Emerald Lake is one of the best hikes in Rocky Mountain National Park. The Emerald Lake Trail is popular amongst visitors due to its “bang for your buck.” You get three pristine alpine lakes, each with its own character, rugged peaks jutting around every corner, and views that’ll leave you breathless – all for the price of one 3-mile hike.
The Emerald Lake Trail is short, rated as moderate, and jam-packed with back-to-back iconic sights, making it the perfect hike for every type of adventurer or casual traveler.
What I love about the Emerald Lake Trail is that you can create your own adventure. It’s an out & back so you can hike as shallow or deep as you’d like into the trail. Since there are unique alpine lakes every half to one mile, you are guaranteed to see something beautiful, no matter how far into the trail you decide to venture.
In this detailed trail guide, I’ll share everything you need to know to hike Emerald Lake in the Rockies including how to get there, what permits you need, what to expect, and a step-by-step guide to hiking the Emerald Lake Trail from start to finish.
Emerald Lake Trail Guide
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Emerald Lake Trail Stats
The Emerald Lake hike is in Rocky Mountain National Park. The park is located in north central Colorado.
Drive into the Beaver Meadows entrance and follow the windy path to Bear Lake Road.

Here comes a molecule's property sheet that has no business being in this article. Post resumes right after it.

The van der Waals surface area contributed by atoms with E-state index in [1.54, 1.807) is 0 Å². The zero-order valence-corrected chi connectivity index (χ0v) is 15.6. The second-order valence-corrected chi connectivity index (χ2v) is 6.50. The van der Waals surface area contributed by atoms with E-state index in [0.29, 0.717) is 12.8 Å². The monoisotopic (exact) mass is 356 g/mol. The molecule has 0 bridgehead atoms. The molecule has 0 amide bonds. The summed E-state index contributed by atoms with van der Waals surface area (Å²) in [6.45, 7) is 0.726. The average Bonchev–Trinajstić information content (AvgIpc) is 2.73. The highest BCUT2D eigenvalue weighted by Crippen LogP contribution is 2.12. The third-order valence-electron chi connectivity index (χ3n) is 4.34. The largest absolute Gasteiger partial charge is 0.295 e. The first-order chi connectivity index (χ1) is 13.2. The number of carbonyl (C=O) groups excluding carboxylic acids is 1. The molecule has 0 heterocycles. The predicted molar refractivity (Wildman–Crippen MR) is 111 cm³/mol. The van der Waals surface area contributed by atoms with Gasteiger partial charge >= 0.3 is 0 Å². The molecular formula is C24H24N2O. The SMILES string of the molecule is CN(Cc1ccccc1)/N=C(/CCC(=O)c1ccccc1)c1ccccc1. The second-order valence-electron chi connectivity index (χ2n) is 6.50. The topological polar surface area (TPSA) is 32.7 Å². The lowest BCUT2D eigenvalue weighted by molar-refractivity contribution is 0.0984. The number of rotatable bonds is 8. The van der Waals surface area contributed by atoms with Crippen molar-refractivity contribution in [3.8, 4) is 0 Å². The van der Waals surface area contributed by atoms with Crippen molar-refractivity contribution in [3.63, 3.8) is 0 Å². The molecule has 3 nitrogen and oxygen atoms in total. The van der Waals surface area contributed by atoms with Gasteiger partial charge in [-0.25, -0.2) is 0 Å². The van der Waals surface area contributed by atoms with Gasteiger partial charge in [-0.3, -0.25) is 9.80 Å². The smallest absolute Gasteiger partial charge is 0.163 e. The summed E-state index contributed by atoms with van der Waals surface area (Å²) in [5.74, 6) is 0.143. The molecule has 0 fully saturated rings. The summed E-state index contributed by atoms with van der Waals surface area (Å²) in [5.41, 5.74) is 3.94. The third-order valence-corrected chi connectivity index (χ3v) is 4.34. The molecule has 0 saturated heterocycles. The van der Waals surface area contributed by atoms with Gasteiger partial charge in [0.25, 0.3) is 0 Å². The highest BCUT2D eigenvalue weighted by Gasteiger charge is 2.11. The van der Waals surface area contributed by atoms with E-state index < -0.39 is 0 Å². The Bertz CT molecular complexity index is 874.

If you’re flying, your best bet would be to fly into Denver, which is about 60 miles southeast of the park.
You can arrive at the trailhead by one of two options:
From May 24 – October 20, 2024, all personal vehicles must have a timed-entry reservation to park at Bear Lake (the trailhead for Emerald Lake). Make sure to reserve the permit that states “includes Bear Lake Road corridor.”
NOTE: If you arrive before 5 AM or after 6 PM, you do NOT need a timed-entry reservation to access the trailhead. These are the prime times to visit anyway, in my opinion!
Due to the trail’s popularity and many other intersecting trails branching off from this trailhead, you are not guaranteed a parking spot even with a timed-entry reservation.
If you arrive later than 7:00 AM, chances are high that you will not snag a coveted parking spot, even in the oversized parking lot. In this case, you would need to drive to Park & Ride and take the free shuttle to the trailhead. Find more info on the park shuttle here.
→ Read my 2024 US National Parks Visitor’s Guide before you plan your trip to the Rockies!
When to Go
You can hike the Emerald Lake Trail any time of the year, but snowshoes may be required from October through May.
To enjoy a (mostly) snow-free trail experience, visit June through September. But be mindful that this is also high season in the Rockies, so crowds will be thicker.
The Emerald Lake Trail starts at the Bear Lake Trailhead.
Emerald Lake is open year-round, but since the trail sits at a very high elevation, snow is possible from October through May.
Bring your snowshoes if you want to hike the trail in the winter!
A 7-Day Vehicle Pass costs $35 and can be purchased at any of the entrance stations.
Save money by investing in the annual National Parks pass, especially if you will be adding all of the other Colorado National Parks to your road trip.
The trailhead is at the top of the Bear Lake parking lot, located beyond the pit toilets and behind the ranger station.
Criss-crossed trailhead signs will greet you at the mouth of the woods, indicating exactly where you should go.
If you want to hike to Bear Lake first (which is a popular choice and definitely worth the short hike), follow the signs for Bear Lake. If not, proceed to the Emerald Lake Trail; you can always stop at Bear Lake on the way back!